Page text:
Hacktivism: Civil Disobedience or Cyber Crime?

January 21st, 2013

Published on Propublica.org, by Christie Thompson, January 18, 2013.

When Reddit co-founder and internet freedom activist Aaron Swartz committed suicide (last Friday = Jan. 11), he was facing up to 13 felony counts, 50 years in prison, and millions of dollars in fines. His alleged crime? Pulling millions of academic articles from the digital archive JSTOR.  

Prosecutors allege that Swartz downloaded the articles because he intended to distribute them for free online, though Swartz was arrested before any articles were made public. He had often spoken publicly about the importance of making academic research freely available.

Other online activists have increasingly turned to computer networks and other technology as a means of political protest, deploying a range of tactics — from temporarily shutting down servers to disclosing personal and corporate information.

Most of these acts, including Swartz’s downloads, are criminalized under the federal Computer Fraud and Abuse Act (CFAA), an act was designed to prosecute hackers. But as Swartz’s and other “hacktivist” cases demonstrate, you don’t necessarily have to be a hacker to be viewed as one under federal law. Are activists like Swartz committing civil disobedience, or online crimes? We break down a few strategies of “hacktivism” to see what is considered criminal under the CFAA.

Publishing Documents: … //

… Distributed Denial of Service

A Distributed Denial of Service, or DDoS attack, floods a web site’s server with traffic from a network of sometimes thousands of individual computers, making it incapable of serving legitimate traffic.

In 2010, the group Anonymous attempted to overload websites for PayPal, Visa and Mastercard after the companies refused to process donations to Wikileaks. Anonymous posted their “Low Orbit Ion Canon” software online, allowing roughly 6,000 people who downloaded the program to pummel the sites with traffic.

A DDoS attack can be charged as a crime under the CFAA, as it “causes damage” and can violate a web site’s terms of service. The owner of the site could also file a civil suit citing the CFAA, if they can prove a temporary server overload resulted in monetary losses.

Sixteen alleged members of Anonymous were arrested for their role in the PayPal DDoS, and could face more than 10 years in prison and $250,000 in fines. They were charged with conspiracy and “intentional damage to a protected computer” under the CFAA and the case is ongoing.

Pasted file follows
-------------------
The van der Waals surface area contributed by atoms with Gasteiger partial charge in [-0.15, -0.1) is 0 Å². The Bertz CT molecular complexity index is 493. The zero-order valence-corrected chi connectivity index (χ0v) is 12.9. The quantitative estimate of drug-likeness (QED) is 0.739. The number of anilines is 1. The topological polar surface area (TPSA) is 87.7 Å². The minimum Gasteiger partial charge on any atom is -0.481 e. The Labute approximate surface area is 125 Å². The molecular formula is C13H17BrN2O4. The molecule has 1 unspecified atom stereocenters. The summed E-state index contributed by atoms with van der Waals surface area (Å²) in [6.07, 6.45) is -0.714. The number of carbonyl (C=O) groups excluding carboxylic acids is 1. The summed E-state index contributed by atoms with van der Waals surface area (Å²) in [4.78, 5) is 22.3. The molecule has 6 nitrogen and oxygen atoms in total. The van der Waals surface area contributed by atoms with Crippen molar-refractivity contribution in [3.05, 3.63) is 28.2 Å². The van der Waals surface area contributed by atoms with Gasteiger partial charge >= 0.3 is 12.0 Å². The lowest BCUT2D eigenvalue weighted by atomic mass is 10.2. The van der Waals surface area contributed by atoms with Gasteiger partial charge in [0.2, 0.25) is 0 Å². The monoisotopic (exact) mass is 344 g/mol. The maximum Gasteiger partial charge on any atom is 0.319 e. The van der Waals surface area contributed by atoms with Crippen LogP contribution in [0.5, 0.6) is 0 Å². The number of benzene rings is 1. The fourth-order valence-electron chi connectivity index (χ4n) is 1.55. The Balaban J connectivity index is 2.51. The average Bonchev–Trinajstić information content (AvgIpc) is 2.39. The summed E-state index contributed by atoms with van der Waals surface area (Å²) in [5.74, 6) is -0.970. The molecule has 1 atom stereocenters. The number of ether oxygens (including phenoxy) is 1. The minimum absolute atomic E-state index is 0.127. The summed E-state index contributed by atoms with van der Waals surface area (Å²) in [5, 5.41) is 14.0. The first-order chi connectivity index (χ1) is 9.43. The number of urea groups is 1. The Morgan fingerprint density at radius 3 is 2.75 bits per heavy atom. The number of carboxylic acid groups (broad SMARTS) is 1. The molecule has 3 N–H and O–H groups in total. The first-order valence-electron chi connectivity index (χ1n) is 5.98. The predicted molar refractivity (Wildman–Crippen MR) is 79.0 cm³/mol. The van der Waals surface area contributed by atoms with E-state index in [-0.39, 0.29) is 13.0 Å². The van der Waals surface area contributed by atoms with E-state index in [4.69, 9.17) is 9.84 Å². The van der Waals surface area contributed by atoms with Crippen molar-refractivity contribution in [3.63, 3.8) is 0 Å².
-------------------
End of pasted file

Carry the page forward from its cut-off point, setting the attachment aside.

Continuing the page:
Some web activists have pressed for DDoS to be legalized as a form of protest, claiming that disrupting web traffic by occupying a server is the same as clogging streets when staging a sit-in. A petitionstarted on the White House’s “We the People” site a few days before Swartz’s death has garnered more than 5,000 signatures.

“Distributed denial-of-service (DDoS) is not any form of hacking in any way,” the petition reads. “It is the equivalent of repeatedly hitting the refresh button on a webpage. It is, in that way, no different than any ‘occupy’ protest.”

Doxing:

Doxing involves finding and publishing a target’s personal or corporate information.

In 2011, Anonymous and hacker group Lulzsec breached the Stratfor Global Intelligence Service database and published the passwords, addresses and credit card information of the firm’s high-profile clients. The group claimed they planned to use the credit cards to donate $1 million to charity.

Anonymous also recently doxed members of the Westboro Baptist Church after several tweeted their plans to picket funerals for Sandy Hook victims. Hackers were able to access Church members’ twitter accounts and publish their personal information, including phone numbers, emails and hotel reservation details.

Jeremy Hammond could face life in prison for allegedly leading the Stratfor hack and a separate attack on the Arizona Department of Safety website. Former Anonymous spokesman Barrett Brown was also indicted for computer fraud in the Stratfor dox, not for hacking into the system, but for linking to the hacked information in a chat room.

The charges for doxing depend on how the information was accessed, and the nature of published information. Simply publishing publicly available information, such as phone numbers found in a Google search, would probably not be charged under the CFAA. But hacking into private computers, or even spreading the information from a hack, could lead to charges under the CFAA.

  • (Note: A section on “Website Defacement” has been removed pending further reporting.
  • Clarification: This post originally suggested Swartz participated in hacking such as DDoS or Doxing, when we meant to describe general tactics. We have updated this post accordingly).

(full text with many hyperlinks).

Links:

Aaron Swartz keynote: how we stopped SOPA, 22.52 min, … at F2C:Freedom to Connect 2012, Washington DC on May 21 2012, uploaded by F2C2012, May 22, 2012;

Aaron Swartz on en.wikipedia and all its External Links;

Remember Aaron Swartz.com;

The Internet Freedom Day/Projects;

Pledge To Shift The Power, on 350.org;

Data Protection: All You Need to Know about the EU Privacy Debate, on Spiegel Online International, by Konrad Lischka and Christian Stöcker, January 18, 2013;

Aaron Swartz at Risk;

Aaron was killed by the government.

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